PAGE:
summer in may, for one day (solo)

Xanthe Waite

with text by Angelica Waite

4th – 25th April, 2019

I. Preservation

A kind of kinetic energy is present is in these photographed spaces, where objects and materials appear as if preserved for future movement. A silvery, protective covering pulled over a boat, the dismantled pieces of a wooden structure stacked against a wall or an umbrella closed shut and held in place by tightly wound string. Functionality is deferred. There’s a strange melancholy embedded in this deferral, too; a weightedness that emerges perhaps out of the sense that these objects and materials are ageing not through periods of extensive use but through extended periods of disuse. Rust, sun-faded fabric, salt and wind-worn wood: the accumulated, physical traces of time passed in a state of stillness and rest.

Rimini, Italy. 44.0678° N, 12.5695° E. Elevation: 6 meters above
sea level.

I. Populating space

The landscape and its objects are held in-waiting, a sense of futurity and promise infused in the image. The promise of crowds, of packed bars, of beachside stalls, of conversations, of heat. We invest potential movement in the image where we find an absence of it, and we hear this movement as much as we see it. The muted thud of a ball hitting sand or the gentle swish as its acceleration is arrested by a net. The indistinct yet ebullient sounds of a heavily populated beach can be heard when we view an image of one emptied of people. The sound of feet on sand and water on concrete: the sounds of a future summer.

Some items in the collection:

A Roman Lapidarium displaying inscriptions from the 1st to the 4th Centuries
The ruins of a 2nd Century house including a collection of mosaics and frescoes
An archaeological display of Roman surgical instruments
Works by local 20th Century fashion illustrator Rene Gruau
The Libro Dei Songi (Book of Dreams) by Frederico Fellini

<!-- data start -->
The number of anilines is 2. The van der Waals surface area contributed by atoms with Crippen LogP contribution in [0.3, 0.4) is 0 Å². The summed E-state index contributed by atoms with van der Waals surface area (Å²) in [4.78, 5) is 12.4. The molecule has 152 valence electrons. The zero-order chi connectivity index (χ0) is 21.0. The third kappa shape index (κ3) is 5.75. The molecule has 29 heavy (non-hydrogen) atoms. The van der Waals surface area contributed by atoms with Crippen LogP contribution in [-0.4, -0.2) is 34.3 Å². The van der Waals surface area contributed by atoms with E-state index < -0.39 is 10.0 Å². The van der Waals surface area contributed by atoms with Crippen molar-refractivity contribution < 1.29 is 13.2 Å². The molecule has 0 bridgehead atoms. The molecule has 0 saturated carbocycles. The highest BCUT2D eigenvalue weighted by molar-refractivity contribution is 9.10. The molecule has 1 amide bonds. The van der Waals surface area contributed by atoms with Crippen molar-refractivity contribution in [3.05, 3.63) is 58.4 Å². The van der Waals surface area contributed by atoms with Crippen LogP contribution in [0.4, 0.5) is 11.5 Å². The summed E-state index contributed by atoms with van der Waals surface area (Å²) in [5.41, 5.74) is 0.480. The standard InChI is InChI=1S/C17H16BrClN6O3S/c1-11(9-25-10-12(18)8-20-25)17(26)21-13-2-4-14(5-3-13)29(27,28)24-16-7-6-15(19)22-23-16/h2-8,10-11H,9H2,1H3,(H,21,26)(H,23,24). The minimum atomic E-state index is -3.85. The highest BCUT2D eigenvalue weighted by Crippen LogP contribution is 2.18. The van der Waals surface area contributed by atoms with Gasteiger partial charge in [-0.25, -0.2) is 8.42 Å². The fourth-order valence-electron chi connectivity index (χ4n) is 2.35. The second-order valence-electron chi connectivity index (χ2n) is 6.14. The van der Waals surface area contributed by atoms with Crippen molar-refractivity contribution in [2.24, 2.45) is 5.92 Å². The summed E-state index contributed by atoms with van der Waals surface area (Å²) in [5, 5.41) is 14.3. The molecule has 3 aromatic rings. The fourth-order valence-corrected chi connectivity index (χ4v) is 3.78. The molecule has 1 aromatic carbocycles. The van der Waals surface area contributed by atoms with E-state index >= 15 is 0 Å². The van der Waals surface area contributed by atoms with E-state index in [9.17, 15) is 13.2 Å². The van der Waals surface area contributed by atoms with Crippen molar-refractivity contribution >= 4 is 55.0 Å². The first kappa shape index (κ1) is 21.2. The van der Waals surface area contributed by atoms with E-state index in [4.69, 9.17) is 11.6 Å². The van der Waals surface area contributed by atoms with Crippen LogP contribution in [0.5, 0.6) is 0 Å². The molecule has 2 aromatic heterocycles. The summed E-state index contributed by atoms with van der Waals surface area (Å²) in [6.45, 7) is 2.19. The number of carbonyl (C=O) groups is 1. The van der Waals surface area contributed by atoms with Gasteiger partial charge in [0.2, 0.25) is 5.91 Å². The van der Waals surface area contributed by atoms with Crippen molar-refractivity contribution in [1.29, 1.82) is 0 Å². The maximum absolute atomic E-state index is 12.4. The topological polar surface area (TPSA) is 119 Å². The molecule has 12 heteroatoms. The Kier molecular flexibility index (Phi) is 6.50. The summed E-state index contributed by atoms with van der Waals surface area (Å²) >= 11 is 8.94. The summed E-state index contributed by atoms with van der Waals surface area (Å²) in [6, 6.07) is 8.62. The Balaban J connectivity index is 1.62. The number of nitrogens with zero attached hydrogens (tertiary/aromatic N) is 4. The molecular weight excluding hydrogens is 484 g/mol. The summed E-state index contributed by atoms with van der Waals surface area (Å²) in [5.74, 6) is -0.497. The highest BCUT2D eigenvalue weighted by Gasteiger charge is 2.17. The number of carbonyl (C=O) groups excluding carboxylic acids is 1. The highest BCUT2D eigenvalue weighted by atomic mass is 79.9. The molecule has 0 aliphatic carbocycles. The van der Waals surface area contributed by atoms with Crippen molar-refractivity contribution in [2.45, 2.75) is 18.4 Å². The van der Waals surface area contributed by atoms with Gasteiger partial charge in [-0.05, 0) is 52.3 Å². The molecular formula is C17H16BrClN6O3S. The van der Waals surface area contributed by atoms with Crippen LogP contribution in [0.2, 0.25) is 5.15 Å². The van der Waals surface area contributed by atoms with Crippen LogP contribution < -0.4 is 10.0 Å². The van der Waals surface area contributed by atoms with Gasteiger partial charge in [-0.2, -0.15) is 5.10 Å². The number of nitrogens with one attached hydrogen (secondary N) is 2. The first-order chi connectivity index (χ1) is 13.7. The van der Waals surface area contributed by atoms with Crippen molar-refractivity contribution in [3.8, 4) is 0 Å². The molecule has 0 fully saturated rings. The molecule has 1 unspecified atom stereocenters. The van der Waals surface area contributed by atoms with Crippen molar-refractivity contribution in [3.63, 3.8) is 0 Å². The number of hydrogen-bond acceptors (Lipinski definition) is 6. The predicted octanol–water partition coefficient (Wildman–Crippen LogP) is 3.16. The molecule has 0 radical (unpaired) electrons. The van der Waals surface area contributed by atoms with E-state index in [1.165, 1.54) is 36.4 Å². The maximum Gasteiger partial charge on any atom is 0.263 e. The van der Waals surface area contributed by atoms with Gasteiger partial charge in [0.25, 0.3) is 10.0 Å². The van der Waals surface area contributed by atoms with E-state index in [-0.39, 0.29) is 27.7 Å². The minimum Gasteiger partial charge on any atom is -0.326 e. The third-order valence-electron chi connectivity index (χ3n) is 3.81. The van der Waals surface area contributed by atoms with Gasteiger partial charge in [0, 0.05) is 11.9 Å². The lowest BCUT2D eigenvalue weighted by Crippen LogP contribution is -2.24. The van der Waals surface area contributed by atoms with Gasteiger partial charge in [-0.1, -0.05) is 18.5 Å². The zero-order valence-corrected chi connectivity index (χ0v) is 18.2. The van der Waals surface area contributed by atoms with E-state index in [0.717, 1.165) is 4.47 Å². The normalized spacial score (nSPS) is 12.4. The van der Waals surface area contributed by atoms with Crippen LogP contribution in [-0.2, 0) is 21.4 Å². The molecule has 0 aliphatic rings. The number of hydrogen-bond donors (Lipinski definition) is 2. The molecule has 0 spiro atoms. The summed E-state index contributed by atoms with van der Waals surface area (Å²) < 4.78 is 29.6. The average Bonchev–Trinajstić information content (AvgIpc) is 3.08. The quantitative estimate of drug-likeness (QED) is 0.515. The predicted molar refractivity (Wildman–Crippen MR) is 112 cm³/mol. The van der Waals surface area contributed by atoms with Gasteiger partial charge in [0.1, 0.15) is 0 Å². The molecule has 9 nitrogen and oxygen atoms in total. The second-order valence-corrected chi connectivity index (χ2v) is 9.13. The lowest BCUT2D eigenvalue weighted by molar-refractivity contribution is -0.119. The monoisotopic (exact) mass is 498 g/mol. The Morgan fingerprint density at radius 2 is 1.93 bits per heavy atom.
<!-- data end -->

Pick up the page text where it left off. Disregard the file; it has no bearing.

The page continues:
Still Life with Marine Produce by Nicola Levoli
Scenes of the Apocalypse by Francesco Maffei
Venus and Adonis by Capizucchi

III. Shifting Outlines

The shadow of a tree is cast across a road and against a pale concrete building on the other side. To the right, the shadow of a road sign against the same concrete building. Both tree and sign are mostly out of frame. The dominant size and sprawling shape of the tree’s shadow appears in contrast with the shortened and perfectly defined shadow of the street sign, a clear dark form against a white wall. It is the movement of the tree we notice in comparing these two shadows: the play of light through moving leaves has blurred the definition of the shadow’s edges. The shadow of the tree becomes not only a reference to an absent or out of frame object; it possesses its own movement and temporality. The blurring is a reminder of the tree’s constantly shifting outline; of the smaller shapes of light and dark within this outline that from pattern after new, unstable pattern.

Adjacent to the museum is a modern glass and pale wood structure that was built to encase and preserve the ruins of an ancient Roman house. The remains are sometimes illuminated by blue and pink spot lights, and visitors can look through the raised glass walkways at the ruins beneath their feet.

From the rubble, archaeologists discovered the pieces of a glass panel depicting three brightly coloured fish. It is presumed that the panel would have been placed on a marble shelf in a position where it could reflect the Adriatic Sea.